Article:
Previous Challenge Entry (Level 3 - Advanced)
Topic: Once in a Blue Moon (01/06/11)
- TITLE: Too Young
By Jody Day
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The cold was not good for my violin. I pulled up to the sign behind his pickup to find Barnes perched on a lawn chair underneath the faded giant cup of coffee with welcoming, painted steam still floating above. He was every day of 90.
“Mr. Barnes? I’m Chip Jenkins, the violinist you hired. I’m ready, let’s get you out of this cold,” I said, my voice shaking in the cold.
“I hope you are practiced up. She’ll be here any minute,” he said, his dentures chattering.
“Here? You don’t mean I’m to play out here in the snow?” I asked, trying not to sound disrespectful.
“Why, yes, of course. We made a date for tonight 60 years ago. I thought we’d be sitting in the Cricket, but as you can see it’s gone,” he said.
As I said, a starving musician doesn’t turn down a job. I was running seriously low on fuel so I didn’t dare leave the engine running. I was counting on the pay for this gig to buy gas.
“Well, let’s sit in my car until she gets here,” I said. I was sitting in my car with an old man I didn’t know, snow blowing hard against the windows, fingers freezing.
“So, someone is coming, I can play the song and then leave, right?” I guess that might have sounded a little irritated, but he didn’t seem to notice.
“I can still remember feeding coins into the juke box, playing Nat King Cole’s ‘Too Young’ over and over. Her parents wouldn’t let her marry me. I don’t blame them because she was only 14 and I was 19. The Cricket Café was our meeting place. Boy, she sure loved fries, ketchup and Tabasco sauce. You never forget your first love, it only happens once.
But this night she cried. I was heading off for the army the next day. She said, “I had a dream last night, Ben, that we got married in 2011. If I don’t ever see you again, meet me here this same night in 2011. I’ll be here, I promise.”
I wrote her dozens of times, but I’m guessing her parents kept the letters from her. When I came home after the war she had married off to Phoenix. I heard she was widowed a few years back. I married too, and settled in Dallas, but I’ve been widowed these thirty years. I’m here to meet my Helen, I know she’ll be here,” he said. I don’t know if his eyes watered from the cold or emotion, but they were shining to beat the stars.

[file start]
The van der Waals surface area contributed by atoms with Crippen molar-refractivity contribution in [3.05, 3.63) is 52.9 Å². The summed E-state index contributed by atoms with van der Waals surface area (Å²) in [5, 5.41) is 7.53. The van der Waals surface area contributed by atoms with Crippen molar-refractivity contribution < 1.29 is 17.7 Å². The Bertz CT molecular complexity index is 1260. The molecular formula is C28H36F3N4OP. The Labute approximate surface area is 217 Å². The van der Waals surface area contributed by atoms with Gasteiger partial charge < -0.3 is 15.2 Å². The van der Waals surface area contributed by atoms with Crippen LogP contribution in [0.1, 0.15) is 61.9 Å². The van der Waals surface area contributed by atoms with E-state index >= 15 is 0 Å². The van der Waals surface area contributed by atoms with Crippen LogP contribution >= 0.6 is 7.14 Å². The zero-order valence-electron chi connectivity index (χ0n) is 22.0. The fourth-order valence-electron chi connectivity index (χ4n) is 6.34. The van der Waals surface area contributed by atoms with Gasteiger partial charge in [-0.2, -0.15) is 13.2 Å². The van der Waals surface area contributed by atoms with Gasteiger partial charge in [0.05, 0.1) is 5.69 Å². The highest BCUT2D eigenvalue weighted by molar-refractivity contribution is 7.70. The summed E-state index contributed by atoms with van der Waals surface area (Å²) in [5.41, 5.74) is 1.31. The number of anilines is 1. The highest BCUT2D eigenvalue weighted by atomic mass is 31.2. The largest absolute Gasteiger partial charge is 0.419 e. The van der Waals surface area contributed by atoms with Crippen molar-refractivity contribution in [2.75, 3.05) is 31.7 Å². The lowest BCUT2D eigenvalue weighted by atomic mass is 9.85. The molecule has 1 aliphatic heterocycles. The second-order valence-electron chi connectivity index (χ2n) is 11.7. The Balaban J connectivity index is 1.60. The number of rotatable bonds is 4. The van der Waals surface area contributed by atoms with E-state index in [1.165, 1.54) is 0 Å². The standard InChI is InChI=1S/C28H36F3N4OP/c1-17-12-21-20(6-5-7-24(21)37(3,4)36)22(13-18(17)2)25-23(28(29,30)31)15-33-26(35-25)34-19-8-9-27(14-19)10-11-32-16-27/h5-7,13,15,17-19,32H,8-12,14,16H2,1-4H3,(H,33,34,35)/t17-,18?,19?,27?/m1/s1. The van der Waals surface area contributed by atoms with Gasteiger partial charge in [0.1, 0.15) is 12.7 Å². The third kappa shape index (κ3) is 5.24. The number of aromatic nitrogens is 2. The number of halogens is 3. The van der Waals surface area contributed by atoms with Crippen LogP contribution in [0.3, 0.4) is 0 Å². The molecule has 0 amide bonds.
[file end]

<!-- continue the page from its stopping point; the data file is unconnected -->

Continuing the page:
As I was beginning to worry that she might not come, a van with the Pecos County Retirement Home logo passed us and parked in front of my car.
“There she be!” he shouted and got out of the car and beat me to the van.
“Mr. Barnes?” the orderly asked. “Well, I don’t believe it, she was telling the truth! I’m not letting her out of the van, though, it’s too cold.”
“Please, just open the door for a minute. I have a song for her,” he said
“Just for a minute,” the orderly said and slid back the van door.
Mr. Barnes put his hand over his heart and took a sharp breath when he saw her. She had tears streaming down her soft, wrinkled face. She was completely bundled up, you could only see her twinkling eyes.
I played “Too Young” while the two old lovers gazed into each other’s eyes. When I finished Mr. Barnes got into the van and they drove away. The gas light started blinking on the way home and I realized that I hadn’t been paid. But that’s ok, I’m playing at the wedding next week and Mr. Barnes promised to pay me double.
It’s still snowing but I’m still warm all over from standing in the snow under the Cricket Café sign, playing “Too Young” for the young at heart.
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